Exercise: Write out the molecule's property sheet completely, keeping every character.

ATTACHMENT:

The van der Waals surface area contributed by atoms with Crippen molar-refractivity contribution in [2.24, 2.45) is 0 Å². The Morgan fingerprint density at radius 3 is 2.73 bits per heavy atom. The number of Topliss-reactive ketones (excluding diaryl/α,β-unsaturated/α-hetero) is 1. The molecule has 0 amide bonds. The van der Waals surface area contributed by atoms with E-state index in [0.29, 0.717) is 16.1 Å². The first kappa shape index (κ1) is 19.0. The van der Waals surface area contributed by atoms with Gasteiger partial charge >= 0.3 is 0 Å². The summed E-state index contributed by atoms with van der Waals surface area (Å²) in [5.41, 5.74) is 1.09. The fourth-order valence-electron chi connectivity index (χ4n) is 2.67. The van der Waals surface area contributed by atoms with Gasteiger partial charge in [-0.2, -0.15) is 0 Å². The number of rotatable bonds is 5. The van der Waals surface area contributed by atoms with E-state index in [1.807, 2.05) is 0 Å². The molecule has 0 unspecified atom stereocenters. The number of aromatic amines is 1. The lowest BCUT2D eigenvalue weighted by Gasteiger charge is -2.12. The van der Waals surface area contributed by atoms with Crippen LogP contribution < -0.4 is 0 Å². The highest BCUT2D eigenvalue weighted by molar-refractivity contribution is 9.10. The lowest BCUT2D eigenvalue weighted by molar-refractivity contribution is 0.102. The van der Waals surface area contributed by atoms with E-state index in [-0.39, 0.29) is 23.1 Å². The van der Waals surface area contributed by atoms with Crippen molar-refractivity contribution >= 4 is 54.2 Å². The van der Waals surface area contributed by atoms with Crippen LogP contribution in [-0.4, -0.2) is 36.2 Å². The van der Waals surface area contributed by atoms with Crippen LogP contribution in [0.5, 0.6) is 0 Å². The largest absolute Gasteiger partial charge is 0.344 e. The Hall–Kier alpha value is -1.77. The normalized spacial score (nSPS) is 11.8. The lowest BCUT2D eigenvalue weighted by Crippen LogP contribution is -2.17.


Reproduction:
The van der Waals surface area contributed by atoms with Crippen molar-refractivity contribution in [2.24, 2.45) is 0 Å². The Morgan fingerprint density at radius 3 is 2.73 bits per heavy atom. The number of Topliss-reactive ketones (excluding diaryl/α,β-unsaturated/α-hetero) is 1. The molecule has 0 amide bonds. The van der Waals surface area contributed by atoms with E-state index in [0.29, 0.717) is 16.1 Å². The first kappa shape index (κ1) is 19.0. The van der Waals surface area contributed by atoms with Gasteiger partial charge >= 0.3 is 0 Å². The summed E-state index contributed by atoms with van der Waals surface area (Å²) in [5.41, 5.74) is 1.09. The fourth-order valence-electron chi connectivity index (χ4n) is 2.67. The van der Waals surface area contributed by atoms with Gasteiger partial charge in [-0.2, -0.15) is 0 Å². The number of rotatable bonds is 5. The van der Waals surface area contributed by atoms with E-state index in [1.807, 2.05) is 0 Å². The molecule has 0 unspecified atom stereocenters. The number of aromatic amines is 1. The lowest BCUT2D eigenvalue weighted by Gasteiger charge is -2.12. The van der Waals surface area contributed by atoms with Crippen LogP contribution < -0.4 is 0 Å². The highest BCUT2D eigenvalue weighted by molar-refractivity contribution is 9.10. The lowest BCUT2D eigenvalue weighted by molar-refractivity contribution is 0.102. The van der Waals surface area contributed by atoms with E-state index in [-0.39, 0.29) is 23.1 Å². The van der Waals surface area contributed by atoms with Crippen molar-refractivity contribution >= 4 is 54.2 Å². The van der Waals surface area contributed by atoms with Crippen LogP contribution in [-0.4, -0.2) is 36.2 Å². The van der Waals surface area contributed by atoms with Crippen LogP contribution in [0.5, 0.6) is 0 Å². The largest absolute Gasteiger partial charge is 0.344 e. The Hall–Kier alpha value is -1.77. The normalized spacial score (nSPS) is 11.8. The lowest BCUT2D eigenvalue weighted by Crippen LogP contribution is -2.17.